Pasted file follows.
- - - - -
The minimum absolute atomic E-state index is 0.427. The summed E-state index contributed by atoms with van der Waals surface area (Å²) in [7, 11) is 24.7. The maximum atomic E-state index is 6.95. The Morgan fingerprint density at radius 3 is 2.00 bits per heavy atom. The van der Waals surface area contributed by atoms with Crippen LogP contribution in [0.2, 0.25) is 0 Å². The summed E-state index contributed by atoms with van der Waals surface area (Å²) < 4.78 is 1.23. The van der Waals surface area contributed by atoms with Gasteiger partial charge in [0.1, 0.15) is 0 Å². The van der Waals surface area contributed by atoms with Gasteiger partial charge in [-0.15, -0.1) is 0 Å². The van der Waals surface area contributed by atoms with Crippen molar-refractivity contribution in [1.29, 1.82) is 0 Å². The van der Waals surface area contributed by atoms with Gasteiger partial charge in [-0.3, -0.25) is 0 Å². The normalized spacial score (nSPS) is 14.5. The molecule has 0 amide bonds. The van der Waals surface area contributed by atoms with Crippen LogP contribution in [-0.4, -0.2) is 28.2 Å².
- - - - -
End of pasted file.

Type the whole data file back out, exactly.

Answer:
The minimum absolute atomic E-state index is 0.427. The summed E-state index contributed by atoms with van der Waals surface area (Å²) in [7, 11) is 24.7. The maximum atomic E-state index is 6.95. The Morgan fingerprint density at radius 3 is 2.00 bits per heavy atom. The van der Waals surface area contributed by atoms with Crippen LogP contribution in [0.2, 0.25) is 0 Å². The summed E-state index contributed by atoms with van der Waals surface area (Å²) < 4.78 is 1.23. The van der Waals surface area contributed by atoms with Gasteiger partial charge in [0.1, 0.15) is 0 Å². The van der Waals surface area contributed by atoms with Gasteiger partial charge in [-0.15, -0.1) is 0 Å². The van der Waals surface area contributed by atoms with Crippen molar-refractivity contribution in [1.29, 1.82) is 0 Å². The van der Waals surface area contributed by atoms with Gasteiger partial charge in [-0.3, -0.25) is 0 Å². The normalized spacial score (nSPS) is 14.5. The molecule has 0 amide bonds. The van der Waals surface area contributed by atoms with Crippen LogP contribution in [-0.4, -0.2) is 28.2 Å².